A guide to Small Business Innovation Research—a tool that can provide the funds and customer access you need, whether you are looking for a solution to your program’s perennial problem, want to build a product, or hope to expand your business.

This article provides a pragmatic perspective on how small and large businesses can use Small Business Innovation Research contracts (SBIRs)[1] to increase revenue, defray risk, and add new customers. It also explains how government agencies can leverage SBIRs to access innovative solutions and build a robust small business vendor ecosystem.

However, this is not meant to be an exhaustive discussion of the program, and this article will gloss over many exceptions and administrative niceties. The endnotes and figures will add detail, but the goal of this article is to help people understand the basics of how to integrate SBIR into their business strategies and pipelines.

The SBIR Program[2]—A Brief Overview

There are three important things to know about federal SBIR programs:

  1. SBIRs fund corporate development of solutions to government needs,
  2. The company that develops the solution keeps the intellectual property (IP) and ownership, and
  3. Solutions developed under an SBIR can be procured from their creators without competition.

A government agency’s SBIR program allows the agency to fund the development of technologies that will help to deliver on its mission. Eleven agencies[3] currently participate and, predictably, the types of solutions they fund reflect their underlying missions and goals. (Refer to FIGURE 1.)

As a procurement vehicle, SBIRs are not new, but have recently become increasingly popular as a way to engage the start-up and innovative small business community, which might not otherwise be interested in government contracting but is hungry for growth capital.

Each agency structures its program slightly differently, but the following elements are consistent:

  • A need is identified and published as an SBIR solicitation—i.e., a “SBIR topic”;
  • Companies with ideas propose solutions;
  • A review committee evaluates the proposals based on their technical and commercial merits and whether the proposing team will be able to execute;
  • Winners build a proof of concept of their solutions under an SBIR Phase I, which typically last between four and 12 months, and typically funded between $50,000 and $200,000 (refer to FIGURE 2);
  • Following Phase I, progress is reviewed, and promising companies go on to Phase II;
  • During Phase II, companies mature their proofs of concept into a prototype over 12 to 24 months, with Phase II funding ranging between $500,000 and $1.5 million; and
  • Following successful prototype development, the government can purchase the solution without competition under a Phase III SBIR contract.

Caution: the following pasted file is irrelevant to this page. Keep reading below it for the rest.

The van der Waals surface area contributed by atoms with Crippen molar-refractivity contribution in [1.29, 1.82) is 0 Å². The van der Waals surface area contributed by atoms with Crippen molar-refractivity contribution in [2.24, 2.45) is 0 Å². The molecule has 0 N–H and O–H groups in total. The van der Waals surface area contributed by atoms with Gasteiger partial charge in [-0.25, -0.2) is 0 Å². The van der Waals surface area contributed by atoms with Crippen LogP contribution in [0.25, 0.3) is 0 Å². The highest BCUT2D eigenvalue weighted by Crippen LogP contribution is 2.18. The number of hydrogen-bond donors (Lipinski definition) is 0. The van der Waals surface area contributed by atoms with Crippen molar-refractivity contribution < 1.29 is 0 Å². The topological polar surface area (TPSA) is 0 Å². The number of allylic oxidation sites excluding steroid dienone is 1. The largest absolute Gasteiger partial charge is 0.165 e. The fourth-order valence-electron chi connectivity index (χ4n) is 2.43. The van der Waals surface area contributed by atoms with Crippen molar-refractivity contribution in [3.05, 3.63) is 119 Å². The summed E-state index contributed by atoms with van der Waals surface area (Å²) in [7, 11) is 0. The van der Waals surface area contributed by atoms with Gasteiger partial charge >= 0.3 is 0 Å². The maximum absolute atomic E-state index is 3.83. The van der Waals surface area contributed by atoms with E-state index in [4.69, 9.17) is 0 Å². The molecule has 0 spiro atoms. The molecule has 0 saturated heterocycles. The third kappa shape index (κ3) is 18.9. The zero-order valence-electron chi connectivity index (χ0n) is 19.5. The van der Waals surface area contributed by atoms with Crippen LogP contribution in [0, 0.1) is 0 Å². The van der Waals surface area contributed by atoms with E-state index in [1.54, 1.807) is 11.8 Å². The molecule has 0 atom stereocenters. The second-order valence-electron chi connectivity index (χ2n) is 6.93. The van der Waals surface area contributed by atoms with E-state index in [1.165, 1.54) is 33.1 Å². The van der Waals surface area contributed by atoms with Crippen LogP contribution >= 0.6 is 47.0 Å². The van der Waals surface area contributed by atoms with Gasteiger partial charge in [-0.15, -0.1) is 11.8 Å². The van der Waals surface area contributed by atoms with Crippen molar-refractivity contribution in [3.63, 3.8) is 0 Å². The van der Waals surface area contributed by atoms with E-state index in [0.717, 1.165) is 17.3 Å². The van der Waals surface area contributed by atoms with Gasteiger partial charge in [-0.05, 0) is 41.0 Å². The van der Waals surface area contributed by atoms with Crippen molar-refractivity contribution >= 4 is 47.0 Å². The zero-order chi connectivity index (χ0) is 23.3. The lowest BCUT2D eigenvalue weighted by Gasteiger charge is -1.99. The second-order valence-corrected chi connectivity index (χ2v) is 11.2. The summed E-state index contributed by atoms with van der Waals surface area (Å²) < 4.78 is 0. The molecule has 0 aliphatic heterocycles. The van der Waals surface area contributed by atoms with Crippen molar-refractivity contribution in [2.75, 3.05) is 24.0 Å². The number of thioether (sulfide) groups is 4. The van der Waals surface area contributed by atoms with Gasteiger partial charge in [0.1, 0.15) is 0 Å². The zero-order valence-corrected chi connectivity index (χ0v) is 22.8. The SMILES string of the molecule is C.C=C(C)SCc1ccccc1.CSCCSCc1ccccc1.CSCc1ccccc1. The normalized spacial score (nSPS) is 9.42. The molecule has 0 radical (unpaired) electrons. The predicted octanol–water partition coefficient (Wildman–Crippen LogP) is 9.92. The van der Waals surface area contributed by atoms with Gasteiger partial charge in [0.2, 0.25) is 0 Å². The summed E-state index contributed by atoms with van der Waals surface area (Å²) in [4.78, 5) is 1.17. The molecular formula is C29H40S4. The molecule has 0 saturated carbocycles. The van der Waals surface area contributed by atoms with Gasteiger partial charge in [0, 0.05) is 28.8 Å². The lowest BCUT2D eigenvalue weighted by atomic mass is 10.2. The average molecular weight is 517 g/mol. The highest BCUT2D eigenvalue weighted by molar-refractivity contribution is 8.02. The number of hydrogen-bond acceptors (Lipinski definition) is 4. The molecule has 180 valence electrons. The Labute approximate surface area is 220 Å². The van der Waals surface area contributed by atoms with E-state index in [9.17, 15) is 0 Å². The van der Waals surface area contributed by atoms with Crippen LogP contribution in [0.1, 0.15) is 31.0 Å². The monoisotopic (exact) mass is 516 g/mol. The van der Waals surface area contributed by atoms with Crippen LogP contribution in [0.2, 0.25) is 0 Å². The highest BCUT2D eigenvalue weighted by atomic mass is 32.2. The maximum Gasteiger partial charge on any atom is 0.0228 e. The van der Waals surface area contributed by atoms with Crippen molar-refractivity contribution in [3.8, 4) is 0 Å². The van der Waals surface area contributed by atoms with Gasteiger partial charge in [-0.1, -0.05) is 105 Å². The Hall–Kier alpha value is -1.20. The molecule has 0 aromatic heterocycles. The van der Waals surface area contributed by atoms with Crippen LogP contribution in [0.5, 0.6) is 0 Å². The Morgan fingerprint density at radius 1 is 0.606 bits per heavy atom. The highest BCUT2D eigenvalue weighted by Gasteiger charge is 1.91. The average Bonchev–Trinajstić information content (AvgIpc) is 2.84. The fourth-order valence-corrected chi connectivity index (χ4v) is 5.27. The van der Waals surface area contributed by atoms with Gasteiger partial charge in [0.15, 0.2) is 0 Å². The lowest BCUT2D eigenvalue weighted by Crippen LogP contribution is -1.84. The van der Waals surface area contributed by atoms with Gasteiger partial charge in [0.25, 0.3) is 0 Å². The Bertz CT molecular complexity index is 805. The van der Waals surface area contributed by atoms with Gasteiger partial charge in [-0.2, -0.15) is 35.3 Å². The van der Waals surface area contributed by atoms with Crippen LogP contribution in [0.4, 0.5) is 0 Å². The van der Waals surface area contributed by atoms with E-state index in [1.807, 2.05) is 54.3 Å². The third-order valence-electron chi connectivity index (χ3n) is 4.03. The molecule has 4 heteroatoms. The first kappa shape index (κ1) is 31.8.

Two Important Variants

While all the SBIR programs share the same basic goals and three-phase structure, there are two important variants—namely the National Science Foundation (NSF)’s SBIRs and “dual-purpose” SBIRs.

  • The National Science Foundation

    Generally, SBIRs focus on an agency’s needs. However, the NSF’s SBIR topics focus on needs in the American economy at large. For example, the NSF saw promise in 3D printing a decade before it became popular and was issuing SBIR topics to help the technology and industry mature. As a result, NSF topics tend to be much broader than those of other agencies and they tend to fund much earlier stage technologies. 

  • The Dual-Purpose SBIR[4]

    The “dual-purpose” SBIR (a.k.a., the U.S. Air Force special open-topic of the AFWERX SBIR for commercial technologies and solutions), is different from a traditional SBIR in two important ways:

    • First, there is no defined need in these SBIR solicitations—instead, companies identify a problem that the agency has as part of its proposal; and
    • Second, the proposing company must already have a commercial solution that addresses the bulk of the identified government need.

       

      An SBIR Primer for Government Contract Managers

      There are three important things to know about SBIRs for government contract managers:

      • An SBIR allows program offices to get bespoke solutions using research and development (R&D) money,
      • You can easily contract for tens of thousands of products that have already been funded through SBIR, and
      • The SBIR Phase III is a highly flexible contracting mechanism for reaching small businesses.

        (Refer to FIGURE 3.)

        Someone Else’s Money

        SBIR funding comes from an agency’s R&D budget, not a program’s operating budget; therefore, they allow for procurement of custom solutions without impacting operations. Of course, once the solution is built and you want to buy it, that would come out of your budget, but SBIR purchases can be funded with any color of money.

        The process for submitting an SBIR topic varies by agency, but by and large the following traits are shared:

        ●      A need is identified for one of your programs;

        ●      You talk to your agency R&D team and discuss whether they think it is a good candidate for SBIR; and

        ●      If it is, they can push it out as an SBIR.

        This is not a quick process and you can easily wait six to 12 months for your need to be published (and another 18 to 24 months before a solution is developed). However, in the end, you get a bespoke solution.

        Solutions Ready-Made for Government

        Each agency has its own mission and unique requirements, but there is a lot of overlap, especially within the Department of Defense (DOD). Over the decades, the government has funded tens of thousands of solutions to different problems at different agencies. So, before starting your own SBIR, search for solutions that have already been developed. As previously mentioned, it doesn’t matter who funded the original SBIR; you can still sole-source it. The process for finding previously funded solutions is effectively the same as the process for finding topics, which will be discussed in the following section.

         An SBIR Primer for Small Business Contract Managers

        There are three important things to know about SBIR for small business contract managers:

        ●      Winning an SBIR contract gives a small business a tremendously flexible vehicle for selling both products and services,

        ●      It is a fantastic way to break into a new agency,

        ●      It is an outstanding way to turn your service into a product.

        (Refer to FIGURE 4.)